Tally of Navy more than numbers

military: Threats today multifaceted; so is response system

McClatchy NewspapersOctober 24, 2012 

WASHINGTON – America’s Navy is stronger, smaller, more dominant, more vulnerable and more lethal than at any time since World War I. So, for those confused by dueling candidates on the topic during Monday night’s presidential debate, hope that’s cleared up things.

If not, it’s because determining naval strength, while never simple, is exceedingly complicated in these complicated times. All-of-the-above answers can be easily found among those who study the U.S. Navy. Sometimes, a single expert will voice many of the contradictions in the same statement.

For what they’re worth, the raw numbers: The U.S. Navy today has 286 ships. In 1916 it had 245, and by 1917, 342. By the end of World War II, it had 6,768 ships. At the height of the Cold War in 1987, the Navy boasted 594 ships. The recent low point came in 2007 when it had 278 ships.

But when looking at the numbers, Jacob Stokes, a researcher at the Center for a New American Security, notes that it’s important to remember that when the U.S. force reached its peaks, there was always a similarly armed foe: Germany, Japan, the Soviet Union.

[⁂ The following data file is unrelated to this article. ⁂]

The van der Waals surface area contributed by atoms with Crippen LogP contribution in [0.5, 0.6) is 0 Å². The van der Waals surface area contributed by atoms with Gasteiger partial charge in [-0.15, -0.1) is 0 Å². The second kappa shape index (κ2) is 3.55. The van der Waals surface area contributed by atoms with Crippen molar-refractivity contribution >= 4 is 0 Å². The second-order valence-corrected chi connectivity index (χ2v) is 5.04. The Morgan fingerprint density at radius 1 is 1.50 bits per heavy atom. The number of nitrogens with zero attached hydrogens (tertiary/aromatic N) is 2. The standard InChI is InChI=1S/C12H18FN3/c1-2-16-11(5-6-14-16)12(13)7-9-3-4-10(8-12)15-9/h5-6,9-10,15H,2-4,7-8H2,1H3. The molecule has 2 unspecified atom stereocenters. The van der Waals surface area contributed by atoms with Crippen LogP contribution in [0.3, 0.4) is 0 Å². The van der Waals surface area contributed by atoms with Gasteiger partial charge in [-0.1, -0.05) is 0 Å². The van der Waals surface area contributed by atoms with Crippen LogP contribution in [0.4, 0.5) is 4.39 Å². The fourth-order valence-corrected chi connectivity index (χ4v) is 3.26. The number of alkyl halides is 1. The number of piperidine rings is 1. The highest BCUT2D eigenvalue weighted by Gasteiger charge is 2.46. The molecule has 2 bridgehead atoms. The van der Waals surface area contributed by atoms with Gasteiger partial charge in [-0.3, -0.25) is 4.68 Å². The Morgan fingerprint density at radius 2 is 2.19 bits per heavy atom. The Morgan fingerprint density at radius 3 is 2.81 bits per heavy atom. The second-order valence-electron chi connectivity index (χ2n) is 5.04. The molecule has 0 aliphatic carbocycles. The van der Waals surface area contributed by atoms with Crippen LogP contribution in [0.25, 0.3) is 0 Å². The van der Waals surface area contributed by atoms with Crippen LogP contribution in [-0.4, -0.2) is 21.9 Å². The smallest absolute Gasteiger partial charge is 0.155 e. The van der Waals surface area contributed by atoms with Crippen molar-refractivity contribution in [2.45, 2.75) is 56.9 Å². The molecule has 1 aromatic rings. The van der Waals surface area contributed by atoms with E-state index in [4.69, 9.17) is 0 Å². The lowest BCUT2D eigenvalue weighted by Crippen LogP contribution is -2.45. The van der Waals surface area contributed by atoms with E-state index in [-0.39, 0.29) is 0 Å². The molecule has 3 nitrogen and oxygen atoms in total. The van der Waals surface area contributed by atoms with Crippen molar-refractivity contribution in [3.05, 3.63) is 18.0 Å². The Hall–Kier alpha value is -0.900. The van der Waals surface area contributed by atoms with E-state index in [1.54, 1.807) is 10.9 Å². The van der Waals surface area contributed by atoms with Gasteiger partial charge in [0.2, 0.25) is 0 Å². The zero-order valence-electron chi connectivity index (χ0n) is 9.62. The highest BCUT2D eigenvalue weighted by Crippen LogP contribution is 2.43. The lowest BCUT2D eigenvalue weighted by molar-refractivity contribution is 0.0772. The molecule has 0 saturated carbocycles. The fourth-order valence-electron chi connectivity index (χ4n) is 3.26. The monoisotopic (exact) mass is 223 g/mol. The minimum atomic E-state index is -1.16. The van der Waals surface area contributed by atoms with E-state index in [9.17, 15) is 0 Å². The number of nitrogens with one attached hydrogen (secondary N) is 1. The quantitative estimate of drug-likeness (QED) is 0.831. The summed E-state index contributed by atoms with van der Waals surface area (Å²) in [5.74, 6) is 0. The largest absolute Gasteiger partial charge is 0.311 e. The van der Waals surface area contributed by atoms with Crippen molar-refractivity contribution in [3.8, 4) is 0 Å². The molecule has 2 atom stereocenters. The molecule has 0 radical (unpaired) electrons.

“Today, we don’t have a peer competitor,” he notes. U.S. naval superiority today is unquestioned. No other nation has more than two operational aircraft carriers. The United States has 11, and the other nations with two are Italy and Spain. China, the frequent foil in this discussion, just launched its first carrier but does not yet have planes capable of landing on it, and it does not yet have a single “carrier battle group.”

Max Boot advises Romney on defense issues, though his position is more nuanced than probably suits a presidential candidate during a debate.

When asked to gauge the strength of the U.S. Navy, Boot noted that it “is incomparably stronger today than it was in 1916. But today’s Navy doesn’t have to fight the Navy of 1916.”

He notes potential enemies, China and Iran, and pirates. The threats he notes include terrorism, missiles and cyber-weapons (none necessarily specific to naval power).

“No question, the quality of our ships today is the highest it’s ever been, but at some point quality can’t substitute for a lack of quantity, and that’s the situation we’re in today,” he argues.

The threat today’s Navy faces is multifaceted. But it can also rely upon a multifaceted network for response, from air support, missiles, unmanned drones and satellite intelligence.

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